The skin is likely to be hot to the touch, but dry; sweating might be absent. The body uses sweating to cool itself down until it hits a temperature of about 106 degrees. At that point, thermoregulation breaks down and the body’s ability to sweat as a natural temperature regulator fails.
If not dealt with quickly, shock and organ malfunction may ensue, leading to permanent damage or even death.


When overheated patients are no longer able to cool themselves, it is up to their rescuers to do the job. If hyperthermia is suspected, the victim should immediately:

· Be removed from the heat source (for example, out of the sun).
· Have their clothing removed.
· Be drenched with cool water (or ice, if available)
· Have their legs elevated above the level of their heart (the shock position)
· Be fanned or otherwise ventilated to help with heat evaporation
· Have moist cold compresses placed in the neck, armpit and groin areas

Why the neck, armpit and groin? Major blood vessels pass close to the skin in these areas, and you will more efficiently cool the body core. In the wilderness, immersion in a cold stream may be all you have in terms of a cooling strategy. This is a worthwhile option as long as you are closely monitoring your patient.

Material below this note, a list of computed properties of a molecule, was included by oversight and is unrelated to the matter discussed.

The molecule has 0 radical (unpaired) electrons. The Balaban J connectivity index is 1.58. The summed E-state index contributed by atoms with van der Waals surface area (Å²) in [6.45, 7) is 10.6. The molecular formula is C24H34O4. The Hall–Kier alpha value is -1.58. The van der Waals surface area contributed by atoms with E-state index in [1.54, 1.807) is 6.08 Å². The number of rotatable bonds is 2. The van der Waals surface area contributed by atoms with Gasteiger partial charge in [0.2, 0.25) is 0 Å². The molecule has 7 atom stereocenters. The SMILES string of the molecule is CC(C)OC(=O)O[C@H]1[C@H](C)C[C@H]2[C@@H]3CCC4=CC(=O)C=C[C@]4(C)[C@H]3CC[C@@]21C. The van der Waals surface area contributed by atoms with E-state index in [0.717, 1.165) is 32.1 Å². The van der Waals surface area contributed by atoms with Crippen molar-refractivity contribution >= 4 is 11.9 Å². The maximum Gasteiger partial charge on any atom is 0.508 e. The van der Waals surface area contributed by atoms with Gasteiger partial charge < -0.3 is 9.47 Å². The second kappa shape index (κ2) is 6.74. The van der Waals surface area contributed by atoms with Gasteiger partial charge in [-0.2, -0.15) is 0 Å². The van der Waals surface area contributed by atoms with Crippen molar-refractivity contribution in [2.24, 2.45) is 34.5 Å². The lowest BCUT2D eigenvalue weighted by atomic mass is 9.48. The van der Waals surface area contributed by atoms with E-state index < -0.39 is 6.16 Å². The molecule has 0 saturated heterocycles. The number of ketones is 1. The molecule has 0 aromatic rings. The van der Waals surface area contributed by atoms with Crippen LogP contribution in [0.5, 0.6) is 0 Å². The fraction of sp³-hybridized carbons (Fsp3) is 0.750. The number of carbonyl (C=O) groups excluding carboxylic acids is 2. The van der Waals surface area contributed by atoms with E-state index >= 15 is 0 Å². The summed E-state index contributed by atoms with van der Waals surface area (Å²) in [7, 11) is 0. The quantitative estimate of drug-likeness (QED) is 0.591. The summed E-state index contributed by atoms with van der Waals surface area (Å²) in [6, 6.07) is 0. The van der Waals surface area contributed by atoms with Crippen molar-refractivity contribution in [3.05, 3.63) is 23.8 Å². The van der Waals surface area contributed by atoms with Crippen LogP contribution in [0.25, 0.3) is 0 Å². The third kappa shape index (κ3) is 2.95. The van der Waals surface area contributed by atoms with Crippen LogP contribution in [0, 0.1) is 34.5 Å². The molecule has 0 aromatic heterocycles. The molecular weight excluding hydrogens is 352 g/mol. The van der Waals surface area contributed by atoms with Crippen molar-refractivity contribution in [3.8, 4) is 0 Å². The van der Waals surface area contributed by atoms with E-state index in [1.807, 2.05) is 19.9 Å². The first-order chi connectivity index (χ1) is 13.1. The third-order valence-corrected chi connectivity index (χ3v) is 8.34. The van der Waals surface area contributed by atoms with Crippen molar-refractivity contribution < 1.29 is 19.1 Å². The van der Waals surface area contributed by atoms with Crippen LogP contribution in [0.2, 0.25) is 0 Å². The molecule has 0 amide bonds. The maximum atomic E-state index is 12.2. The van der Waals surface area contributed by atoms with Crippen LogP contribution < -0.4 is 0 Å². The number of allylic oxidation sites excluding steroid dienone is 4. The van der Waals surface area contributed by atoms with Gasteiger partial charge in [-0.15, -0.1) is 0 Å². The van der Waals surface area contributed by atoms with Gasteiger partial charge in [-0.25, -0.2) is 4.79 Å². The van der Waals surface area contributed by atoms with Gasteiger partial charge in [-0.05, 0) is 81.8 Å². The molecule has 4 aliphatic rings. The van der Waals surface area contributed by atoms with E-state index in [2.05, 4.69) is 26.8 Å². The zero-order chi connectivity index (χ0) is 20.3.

Should you give oral fluids to a person who has experienced heat stroke. The answer is no if they have altered mental status. They could possibly have the fluids go down the wrong “pipe” and enter the lungs. This is called “aspiration” and could easily become life-threatening.


Heat-related illness is largely preventable with a little planning:

Clothing: Wear clothing appropriate for the weather. Loose, lightweight, light-colored clothing will allow ventilation and not absorb heat. Tightly swaddling an infant with blankets, simply because that is “what’s done” with a baby, is a recipe for disaster in hot weather. Have everyone wear a head covering. A bandanna soaked in water, for example, would be effective against the heat. Much of the sweating we do comes from our face and head, so towel off frequently to aid in heat evaporation.

Hydrate: If you can avoid dehydration, you will likely avoid heat exhaustion or heat stroke. Work or exercise in hot weather (especially by someone in poor physical condition) will easily cause a person to lose body water content. “Filling up” before doing work in hot weather will help stave off dehydration. Drink a pint of fluid (a sports drink with electrolytes is best) an hour during work sessions.

Work Sessions: Avoid scheduling these in the hotter parts of the day. Pay attention to heat advisories put out by your municipality and be sure to provide sunscreen (SP30 or greater) to your workers to prevent burns.

Carefully planning your outdoor work in the summer heat and keeping up with fluids will be a major step in keeping healthy and avoiding heat-related illness. Monitor the workload (and the workers) and you’ll stay out of trouble.

Joe Alton, MD